Normal Police Officer Accused Of Stealing Money After 911 Call | WGLT

Normal Police Officer Accused Of Stealing Money After 911 Call

Dec 1, 2019

A veteran Normal Police officer is accused of stealing—and then trying to return—$12,000 in cash from the residence of someone who overdosed last week.

Brian Williams, 46, is charged with official misconduct and theft, authorities said Sunday. Normal Police said Williams is on administrative leave pending an internal investigation.

Normal Police officer Brian Williams.
Credit Livingston County Sheriff

Williams, an 18-year veteran of NPD, allegedly stole the cash Nov. 25 after responding to a 911 call at a Normal residence. One person at the scene later died at the hospital from an apparent drug overdose.

A relative of that person later contacted Normal Police and reported $12,000 was missing, prosecutors said in court Sunday. On Nov. 27, two days after the money went missing, the relative began receiving calls from an unidentified phone number. On Nov. 28 (Thanksgiving), the relative spoke to the unknown caller, who said he "knew of the location of the stolen money but that the relative needed to drop the investigation and quit speaking to the police in order to have the money returned," prosecutors said.

NPD referred the case to State Police. With State Police in the room, the relative agreed to meet the caller at a Pontiac gas station Friday, Nov. 29.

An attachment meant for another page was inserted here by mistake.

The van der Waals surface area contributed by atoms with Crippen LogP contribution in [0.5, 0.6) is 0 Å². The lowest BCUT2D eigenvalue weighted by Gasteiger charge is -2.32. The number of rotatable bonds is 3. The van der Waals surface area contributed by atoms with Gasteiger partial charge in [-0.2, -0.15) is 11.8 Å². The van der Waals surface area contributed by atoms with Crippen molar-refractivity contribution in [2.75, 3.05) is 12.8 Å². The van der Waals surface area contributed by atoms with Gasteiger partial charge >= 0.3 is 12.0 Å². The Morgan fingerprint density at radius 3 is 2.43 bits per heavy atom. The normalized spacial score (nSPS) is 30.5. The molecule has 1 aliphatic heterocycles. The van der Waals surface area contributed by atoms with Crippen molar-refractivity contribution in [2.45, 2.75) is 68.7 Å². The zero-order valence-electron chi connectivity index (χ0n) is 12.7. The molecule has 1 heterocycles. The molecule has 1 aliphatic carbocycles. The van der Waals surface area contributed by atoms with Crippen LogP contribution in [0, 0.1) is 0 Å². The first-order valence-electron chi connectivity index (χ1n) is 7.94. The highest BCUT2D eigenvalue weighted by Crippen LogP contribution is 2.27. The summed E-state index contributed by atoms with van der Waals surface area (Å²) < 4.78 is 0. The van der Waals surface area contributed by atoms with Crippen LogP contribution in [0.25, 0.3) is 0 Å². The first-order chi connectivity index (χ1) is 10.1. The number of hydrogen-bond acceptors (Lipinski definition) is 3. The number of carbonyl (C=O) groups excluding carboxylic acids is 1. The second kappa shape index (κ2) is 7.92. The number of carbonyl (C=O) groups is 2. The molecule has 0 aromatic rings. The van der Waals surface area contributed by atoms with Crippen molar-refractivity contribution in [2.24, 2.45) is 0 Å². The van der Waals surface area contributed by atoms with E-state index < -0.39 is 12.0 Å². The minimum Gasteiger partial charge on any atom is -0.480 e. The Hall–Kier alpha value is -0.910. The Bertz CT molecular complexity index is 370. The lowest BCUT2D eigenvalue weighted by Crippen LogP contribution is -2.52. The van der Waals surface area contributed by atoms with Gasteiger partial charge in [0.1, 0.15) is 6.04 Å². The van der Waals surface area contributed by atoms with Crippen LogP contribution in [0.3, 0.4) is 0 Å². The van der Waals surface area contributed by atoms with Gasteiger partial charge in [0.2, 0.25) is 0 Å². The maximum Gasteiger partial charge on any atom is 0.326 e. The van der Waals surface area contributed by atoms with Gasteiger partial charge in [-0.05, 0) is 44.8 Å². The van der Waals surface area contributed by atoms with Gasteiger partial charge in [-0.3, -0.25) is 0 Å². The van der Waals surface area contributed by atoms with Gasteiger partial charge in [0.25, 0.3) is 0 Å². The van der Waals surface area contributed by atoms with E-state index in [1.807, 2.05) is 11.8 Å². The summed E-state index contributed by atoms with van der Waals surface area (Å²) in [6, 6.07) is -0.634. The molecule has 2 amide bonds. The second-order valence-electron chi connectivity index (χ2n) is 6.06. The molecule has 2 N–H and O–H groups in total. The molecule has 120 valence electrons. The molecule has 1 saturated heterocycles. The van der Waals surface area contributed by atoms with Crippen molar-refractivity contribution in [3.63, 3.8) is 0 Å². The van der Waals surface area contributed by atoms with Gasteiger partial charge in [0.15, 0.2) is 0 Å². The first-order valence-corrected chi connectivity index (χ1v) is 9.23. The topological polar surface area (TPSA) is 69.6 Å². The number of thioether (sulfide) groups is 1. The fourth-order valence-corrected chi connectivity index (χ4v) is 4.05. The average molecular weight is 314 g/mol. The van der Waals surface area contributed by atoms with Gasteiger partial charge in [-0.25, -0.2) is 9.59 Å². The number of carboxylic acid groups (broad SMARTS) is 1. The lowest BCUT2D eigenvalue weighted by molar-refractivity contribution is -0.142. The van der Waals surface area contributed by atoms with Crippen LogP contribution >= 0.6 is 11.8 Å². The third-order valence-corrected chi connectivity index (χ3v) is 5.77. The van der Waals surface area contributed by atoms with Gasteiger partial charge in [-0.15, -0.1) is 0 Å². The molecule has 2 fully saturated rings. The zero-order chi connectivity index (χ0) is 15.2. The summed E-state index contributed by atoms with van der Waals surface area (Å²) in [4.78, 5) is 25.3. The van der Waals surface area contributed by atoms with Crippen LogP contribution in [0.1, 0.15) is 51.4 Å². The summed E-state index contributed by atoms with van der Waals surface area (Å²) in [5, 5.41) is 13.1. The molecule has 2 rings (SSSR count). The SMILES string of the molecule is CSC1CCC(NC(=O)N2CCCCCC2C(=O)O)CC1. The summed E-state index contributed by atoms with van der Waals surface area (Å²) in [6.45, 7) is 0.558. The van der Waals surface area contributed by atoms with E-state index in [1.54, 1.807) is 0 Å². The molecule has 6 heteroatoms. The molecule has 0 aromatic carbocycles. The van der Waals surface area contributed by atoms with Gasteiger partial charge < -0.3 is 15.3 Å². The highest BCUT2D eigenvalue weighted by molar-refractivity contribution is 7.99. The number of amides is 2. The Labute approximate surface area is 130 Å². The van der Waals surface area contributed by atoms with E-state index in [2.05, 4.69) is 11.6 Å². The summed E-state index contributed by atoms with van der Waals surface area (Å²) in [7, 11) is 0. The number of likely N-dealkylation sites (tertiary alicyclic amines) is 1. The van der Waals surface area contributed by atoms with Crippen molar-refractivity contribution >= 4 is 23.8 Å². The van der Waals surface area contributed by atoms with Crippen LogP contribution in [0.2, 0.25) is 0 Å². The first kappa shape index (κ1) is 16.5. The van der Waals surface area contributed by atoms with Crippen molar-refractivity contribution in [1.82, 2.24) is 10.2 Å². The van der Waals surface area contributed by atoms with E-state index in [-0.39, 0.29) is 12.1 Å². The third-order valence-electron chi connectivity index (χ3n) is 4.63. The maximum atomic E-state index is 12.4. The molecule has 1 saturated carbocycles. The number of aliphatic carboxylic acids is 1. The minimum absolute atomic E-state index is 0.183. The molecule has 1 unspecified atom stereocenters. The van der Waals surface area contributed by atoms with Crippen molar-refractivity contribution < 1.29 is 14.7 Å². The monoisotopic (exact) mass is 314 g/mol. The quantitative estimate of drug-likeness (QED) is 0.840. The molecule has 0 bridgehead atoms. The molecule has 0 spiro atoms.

State Police set up surveillance of the gas station and saw Williams act suspiciously and leave the cash in a phone booth, prosecutors said. Shortly thereafter, the relative received a call stating that the money had been left for the relative to pick up, prosecutors said. State Police arrested Williams at the scene.

State Police are handling the criminal investigation, with Normal Police running its own parallel internal investigation.

"The Normal Police Department holds the public’s trust in the highest regard and will work diligently to complete a thorough and effective investigation," Normal Police Chief Rick Bleichner said in a statement Sunday. "The department urges everyone to not rush to judgment and to allow time for the process to run its course and come to a factual conclusion before making any judgements.

"We will address this issue as expeditiously as possible while ensuring all policies and procedures are followed, in order to best serve our citizens and safeguard the public’s confidence," Bleichner said.

State Police confirmed Sunday that its Champaign-based Zone 5 Division of Criminal Investigation was asked to investigate a "Public Integrity issue which had come to (NPD's) attention last week."

"The investigation is ongoing and no further information is available at this time," a State Police spokesperson said Sunday. 

Williams was in court Sunday and was appointed a public defender. He was being held on a $30,000 personal recognizance bond, records show.

Williams is due back in court Dec. 20.

Williams' annual salary as of Jan. 1 was $86,459, according to town records.

Editor's note: This story has been updated to reflect where the person died. Coroner Kathy Yoder says the person was pronounced dead at the hospital, not at the residence, as prosecutors initially said.